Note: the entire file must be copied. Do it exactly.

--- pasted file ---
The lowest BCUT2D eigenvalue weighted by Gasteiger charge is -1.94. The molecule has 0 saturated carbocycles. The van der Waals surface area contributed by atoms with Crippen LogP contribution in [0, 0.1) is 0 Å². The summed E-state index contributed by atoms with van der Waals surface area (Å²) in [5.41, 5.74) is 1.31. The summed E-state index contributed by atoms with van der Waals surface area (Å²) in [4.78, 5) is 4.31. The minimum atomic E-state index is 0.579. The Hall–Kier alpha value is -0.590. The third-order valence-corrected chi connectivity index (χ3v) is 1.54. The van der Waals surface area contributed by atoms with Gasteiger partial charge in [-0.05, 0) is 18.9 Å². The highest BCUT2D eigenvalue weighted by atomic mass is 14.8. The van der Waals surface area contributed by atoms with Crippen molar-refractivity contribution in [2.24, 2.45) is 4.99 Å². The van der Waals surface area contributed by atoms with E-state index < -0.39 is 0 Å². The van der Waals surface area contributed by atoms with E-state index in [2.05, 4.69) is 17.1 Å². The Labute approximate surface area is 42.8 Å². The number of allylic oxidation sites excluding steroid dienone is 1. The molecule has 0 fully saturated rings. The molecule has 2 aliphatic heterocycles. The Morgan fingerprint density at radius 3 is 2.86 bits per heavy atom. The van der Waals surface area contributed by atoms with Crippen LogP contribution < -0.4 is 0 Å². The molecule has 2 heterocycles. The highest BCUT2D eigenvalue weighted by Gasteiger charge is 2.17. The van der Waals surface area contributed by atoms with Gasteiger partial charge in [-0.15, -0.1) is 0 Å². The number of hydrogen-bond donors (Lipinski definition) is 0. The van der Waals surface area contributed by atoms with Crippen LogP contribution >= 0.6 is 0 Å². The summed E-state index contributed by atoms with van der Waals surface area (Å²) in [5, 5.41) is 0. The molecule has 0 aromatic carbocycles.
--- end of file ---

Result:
The lowest BCUT2D eigenvalue weighted by Gasteiger charge is -1.94. The molecule has 0 saturated carbocycles. The van der Waals surface area contributed by atoms with Crippen LogP contribution in [0, 0.1) is 0 Å². The summed E-state index contributed by atoms with van der Waals surface area (Å²) in [5.41, 5.74) is 1.31. The summed E-state index contributed by atoms with van der Waals surface area (Å²) in [4.78, 5) is 4.31. The minimum atomic E-state index is 0.579. The Hall–Kier alpha value is -0.590. The third-order valence-corrected chi connectivity index (χ3v) is 1.54. The van der Waals surface area contributed by atoms with Gasteiger partial charge in [-0.05, 0) is 18.9 Å². The highest BCUT2D eigenvalue weighted by atomic mass is 14.8. The van der Waals surface area contributed by atoms with Crippen molar-refractivity contribution in [2.24, 2.45) is 4.99 Å². The van der Waals surface area contributed by atoms with E-state index < -0.39 is 0 Å². The van der Waals surface area contributed by atoms with E-state index in [2.05, 4.69) is 17.1 Å². The Labute approximate surface area is 42.8 Å². The number of allylic oxidation sites excluding steroid dienone is 1. The molecule has 0 fully saturated rings. The molecule has 2 aliphatic heterocycles. The Morgan fingerprint density at radius 3 is 2.86 bits per heavy atom. The van der Waals surface area contributed by atoms with Crippen LogP contribution < -0.4 is 0 Å². The molecule has 2 heterocycles. The highest BCUT2D eigenvalue weighted by Gasteiger charge is 2.17. The van der Waals surface area contributed by atoms with Gasteiger partial charge in [-0.15, -0.1) is 0 Å². The number of hydrogen-bond donors (Lipinski definition) is 0. The van der Waals surface area contributed by atoms with Crippen LogP contribution >= 0.6 is 0 Å². The summed E-state index contributed by atoms with van der Waals surface area (Å²) in [5, 5.41) is 0. The molecule has 0 aromatic carbocycles.